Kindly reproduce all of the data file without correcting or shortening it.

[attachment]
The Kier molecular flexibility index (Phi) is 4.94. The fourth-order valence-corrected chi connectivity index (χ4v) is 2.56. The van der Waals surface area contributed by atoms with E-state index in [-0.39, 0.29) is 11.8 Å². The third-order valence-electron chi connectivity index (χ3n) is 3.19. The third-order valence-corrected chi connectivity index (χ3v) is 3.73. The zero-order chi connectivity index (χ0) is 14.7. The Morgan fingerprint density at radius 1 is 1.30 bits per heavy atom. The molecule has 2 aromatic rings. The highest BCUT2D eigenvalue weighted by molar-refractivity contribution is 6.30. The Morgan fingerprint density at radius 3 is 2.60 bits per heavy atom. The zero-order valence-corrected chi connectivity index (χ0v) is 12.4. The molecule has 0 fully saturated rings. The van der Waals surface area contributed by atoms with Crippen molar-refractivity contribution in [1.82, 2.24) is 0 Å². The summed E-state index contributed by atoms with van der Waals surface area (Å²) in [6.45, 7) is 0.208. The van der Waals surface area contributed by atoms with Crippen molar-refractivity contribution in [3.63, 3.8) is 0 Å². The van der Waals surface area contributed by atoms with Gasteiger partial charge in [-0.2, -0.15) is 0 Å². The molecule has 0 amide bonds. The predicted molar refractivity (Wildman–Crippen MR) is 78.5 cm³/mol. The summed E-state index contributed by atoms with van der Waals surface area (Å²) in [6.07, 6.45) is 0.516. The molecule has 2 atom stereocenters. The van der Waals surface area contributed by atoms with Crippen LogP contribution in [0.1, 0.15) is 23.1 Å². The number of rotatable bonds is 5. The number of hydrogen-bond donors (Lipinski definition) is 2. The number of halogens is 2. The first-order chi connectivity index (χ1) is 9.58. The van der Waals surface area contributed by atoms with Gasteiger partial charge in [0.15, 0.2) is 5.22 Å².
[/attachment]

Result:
The Kier molecular flexibility index (Phi) is 4.94. The fourth-order valence-corrected chi connectivity index (χ4v) is 2.56. The van der Waals surface area contributed by atoms with E-state index in [-0.39, 0.29) is 11.8 Å². The third-order valence-electron chi connectivity index (χ3n) is 3.19. The third-order valence-corrected chi connectivity index (χ3v) is 3.73. The zero-order chi connectivity index (χ0) is 14.7. The Morgan fingerprint density at radius 1 is 1.30 bits per heavy atom. The molecule has 2 aromatic rings. The highest BCUT2D eigenvalue weighted by molar-refractivity contribution is 6.30. The Morgan fingerprint density at radius 3 is 2.60 bits per heavy atom. The zero-order valence-corrected chi connectivity index (χ0v) is 12.4. The molecule has 0 fully saturated rings. The van der Waals surface area contributed by atoms with Crippen molar-refractivity contribution in [1.82, 2.24) is 0 Å². The summed E-state index contributed by atoms with van der Waals surface area (Å²) in [6.45, 7) is 0.208. The van der Waals surface area contributed by atoms with Crippen molar-refractivity contribution in [3.63, 3.8) is 0 Å². The van der Waals surface area contributed by atoms with Gasteiger partial charge in [-0.2, -0.15) is 0 Å². The molecule has 0 amide bonds. The predicted molar refractivity (Wildman–Crippen MR) is 78.5 cm³/mol. The summed E-state index contributed by atoms with van der Waals surface area (Å²) in [6.07, 6.45) is 0.516. The molecule has 2 atom stereocenters. The van der Waals surface area contributed by atoms with Crippen LogP contribution in [0.1, 0.15) is 23.1 Å². The number of rotatable bonds is 5. The number of hydrogen-bond donors (Lipinski definition) is 2. The number of halogens is 2. The first-order chi connectivity index (χ1) is 9.58. The van der Waals surface area contributed by atoms with Gasteiger partial charge in [0.15, 0.2) is 5.22 Å².